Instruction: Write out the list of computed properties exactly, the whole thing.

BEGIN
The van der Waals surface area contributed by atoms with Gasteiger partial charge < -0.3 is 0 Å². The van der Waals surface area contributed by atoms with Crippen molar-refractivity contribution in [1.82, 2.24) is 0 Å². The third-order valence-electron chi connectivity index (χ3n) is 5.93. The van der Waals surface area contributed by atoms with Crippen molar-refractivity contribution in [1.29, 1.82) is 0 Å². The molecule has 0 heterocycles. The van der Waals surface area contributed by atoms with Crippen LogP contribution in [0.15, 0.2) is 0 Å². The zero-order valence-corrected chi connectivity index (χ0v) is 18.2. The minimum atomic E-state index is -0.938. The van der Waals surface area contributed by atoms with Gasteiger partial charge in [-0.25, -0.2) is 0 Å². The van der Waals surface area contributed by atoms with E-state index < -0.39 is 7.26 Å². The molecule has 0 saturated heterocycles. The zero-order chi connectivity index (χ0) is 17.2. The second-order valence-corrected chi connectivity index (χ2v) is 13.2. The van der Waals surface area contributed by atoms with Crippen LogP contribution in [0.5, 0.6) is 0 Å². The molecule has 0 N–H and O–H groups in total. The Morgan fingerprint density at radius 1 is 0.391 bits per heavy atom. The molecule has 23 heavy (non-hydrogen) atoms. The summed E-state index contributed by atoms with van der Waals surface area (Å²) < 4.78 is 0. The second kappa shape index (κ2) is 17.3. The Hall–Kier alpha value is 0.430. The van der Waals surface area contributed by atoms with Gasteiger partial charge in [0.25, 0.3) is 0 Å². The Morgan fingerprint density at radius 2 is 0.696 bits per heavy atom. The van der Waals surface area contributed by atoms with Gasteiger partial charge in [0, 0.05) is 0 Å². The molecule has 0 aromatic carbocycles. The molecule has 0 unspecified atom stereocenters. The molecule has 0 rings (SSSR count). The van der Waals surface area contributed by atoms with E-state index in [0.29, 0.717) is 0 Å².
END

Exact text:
The van der Waals surface area contributed by atoms with Gasteiger partial charge < -0.3 is 0 Å². The van der Waals surface area contributed by atoms with Crippen molar-refractivity contribution in [1.82, 2.24) is 0 Å². The third-order valence-electron chi connectivity index (χ3n) is 5.93. The van der Waals surface area contributed by atoms with Crippen molar-refractivity contribution in [1.29, 1.82) is 0 Å². The molecule has 0 heterocycles. The van der Waals surface area contributed by atoms with Crippen LogP contribution in [0.15, 0.2) is 0 Å². The zero-order valence-corrected chi connectivity index (χ0v) is 18.2. The minimum atomic E-state index is -0.938. The van der Waals surface area contributed by atoms with Gasteiger partial charge in [-0.25, -0.2) is 0 Å². The van der Waals surface area contributed by atoms with E-state index < -0.39 is 7.26 Å². The molecule has 0 saturated heterocycles. The zero-order chi connectivity index (χ0) is 17.2. The second-order valence-corrected chi connectivity index (χ2v) is 13.2. The van der Waals surface area contributed by atoms with Crippen LogP contribution in [0.5, 0.6) is 0 Å². The molecule has 0 N–H and O–H groups in total. The Morgan fingerprint density at radius 1 is 0.391 bits per heavy atom. The molecule has 23 heavy (non-hydrogen) atoms. The summed E-state index contributed by atoms with van der Waals surface area (Å²) < 4.78 is 0. The second kappa shape index (κ2) is 17.3. The Hall–Kier alpha value is 0.430. The van der Waals surface area contributed by atoms with Gasteiger partial charge in [0.25, 0.3) is 0 Å². The Morgan fingerprint density at radius 2 is 0.696 bits per heavy atom. The van der Waals surface area contributed by atoms with Gasteiger partial charge in [0, 0.05) is 0 Å². The molecule has 0 aromatic carbocycles. The molecule has 0 unspecified atom stereocenters. The molecule has 0 rings (SSSR count). The van der Waals surface area contributed by atoms with E-state index in [0.29, 0.717) is 0 Å².